Case Study: Michigan State University

Simple tank monitoring helps labs, leads to HVAC control via mobile


The Challenge

Union Township logoDeionized (or “DI”) water is an indispensable staple in chemistry and biology laboratories, and Phil Hegge, responsible for providing DI water to several research laboratories, was running dry.

Hegge is Facilities Director at a large biotechnology research center owned by the Michigan State University (MSU) Foundation. Located just off the MSU campus in Lansing, Michigan, the center houses MBI, an “incubator” organization that helps to move early biotechnology innovations through the startup phase and into commercial applications.

Participating researchers at MBI receive services and resources, including the use of several bench-scale laboratories. Each lab taps DI water produced by the building’s central water deionization and filtration system. This works well except when the labs use DI water faster than the water deionization system can replace it. When this happens, the storage tank can run dry. In the laboratories, the impact of this shortage varies; it’s an inconvenience to some, but to researchers far along in a protracted experiment it can be a major problem.

Hegge knew that installing a larger capacity water deionization system and storage tank would solve the problem, but he also knew that this costly and labor-intensive solution wasn’t likely to occur soon. In the interim, Hegge thought that researchers could benefit simply by knowing how much DI water was available in the tank at any given time. With a quick check of the water level in the storage tank, a researcher could know if there was enough DI water to complete an experiment, or if the experiment should be rescheduled.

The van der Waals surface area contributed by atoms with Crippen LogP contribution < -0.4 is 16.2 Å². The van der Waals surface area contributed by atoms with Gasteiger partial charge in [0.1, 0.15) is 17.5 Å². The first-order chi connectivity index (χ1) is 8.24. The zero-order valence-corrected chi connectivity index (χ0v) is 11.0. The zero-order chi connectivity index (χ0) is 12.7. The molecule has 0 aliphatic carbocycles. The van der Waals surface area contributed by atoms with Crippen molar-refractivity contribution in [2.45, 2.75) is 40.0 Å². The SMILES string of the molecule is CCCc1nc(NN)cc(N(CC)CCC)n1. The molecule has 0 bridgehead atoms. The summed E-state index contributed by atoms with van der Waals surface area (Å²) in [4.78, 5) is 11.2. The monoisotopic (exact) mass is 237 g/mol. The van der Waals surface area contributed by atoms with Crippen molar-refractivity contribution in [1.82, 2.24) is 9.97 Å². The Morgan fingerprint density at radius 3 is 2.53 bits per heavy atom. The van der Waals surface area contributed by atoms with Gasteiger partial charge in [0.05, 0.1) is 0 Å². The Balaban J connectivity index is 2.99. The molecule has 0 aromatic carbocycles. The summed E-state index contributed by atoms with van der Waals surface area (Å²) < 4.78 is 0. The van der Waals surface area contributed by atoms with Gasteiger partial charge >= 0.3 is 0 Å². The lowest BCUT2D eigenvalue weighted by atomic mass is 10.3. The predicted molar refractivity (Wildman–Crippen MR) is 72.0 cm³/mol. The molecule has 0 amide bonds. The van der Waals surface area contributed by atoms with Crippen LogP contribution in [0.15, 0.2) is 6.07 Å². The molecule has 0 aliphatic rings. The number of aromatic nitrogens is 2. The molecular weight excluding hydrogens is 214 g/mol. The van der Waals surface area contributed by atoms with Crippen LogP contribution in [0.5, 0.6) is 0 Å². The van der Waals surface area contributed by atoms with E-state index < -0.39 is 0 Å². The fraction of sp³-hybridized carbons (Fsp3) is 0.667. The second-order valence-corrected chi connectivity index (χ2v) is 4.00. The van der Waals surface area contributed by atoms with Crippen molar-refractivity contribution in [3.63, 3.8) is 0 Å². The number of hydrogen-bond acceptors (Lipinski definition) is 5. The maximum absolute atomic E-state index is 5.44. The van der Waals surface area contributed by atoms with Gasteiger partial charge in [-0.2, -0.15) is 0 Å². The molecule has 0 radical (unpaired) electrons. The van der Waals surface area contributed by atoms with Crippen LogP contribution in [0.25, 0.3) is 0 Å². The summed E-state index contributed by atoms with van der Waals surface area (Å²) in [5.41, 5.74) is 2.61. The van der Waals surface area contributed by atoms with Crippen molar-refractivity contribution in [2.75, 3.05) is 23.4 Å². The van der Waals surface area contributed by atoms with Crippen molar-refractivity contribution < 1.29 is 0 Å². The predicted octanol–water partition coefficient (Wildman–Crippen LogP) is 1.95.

The Solution

Hegge wanted to make checking the water level as easy as possible, and he found a way to do this when local Opto 22 distributor OptoSolutions showed him the groov View mobile HMI system. The entire facility had recently undergone a major retrofit that replaced the original pneumatic HVAC controls with precise electronic ones wired to Opto 22 I/O and controllers.

With groov View, Hegge could create web-browser-based interface screens to monitor and control these systems from almost any mobile device.

Hegge bought a groov Box hardware appliance and created a simple display to show the current tank level. “To check the tank,” says Hegge, “researchers use their phone, a tablet, or a laptop. It’s just like they’re going to a website.”

Now Hegge is expanding the groov View interface to monitor and control HVAC, lighting, and other building systems. “I’ve completed a variety of projects over the past twenty years thanks to the flexibility of Opto 22 products,” says Hegge. “groov View is another Opto product that’s going to make a lot of projects easier.”

About Michigan State U

For more information, contact Michigan State University Foundation.

Download case study pdf

A simple display, shown here on a smartphone, provides the DI water tank level.

Featured Product: groov View & groov Box

groov RIO


Questions? Contact an Opto 22 engineer.


Order now!


Have an application you'd like to share? 

Would you like to feature your own success in a case study? Share your story with us.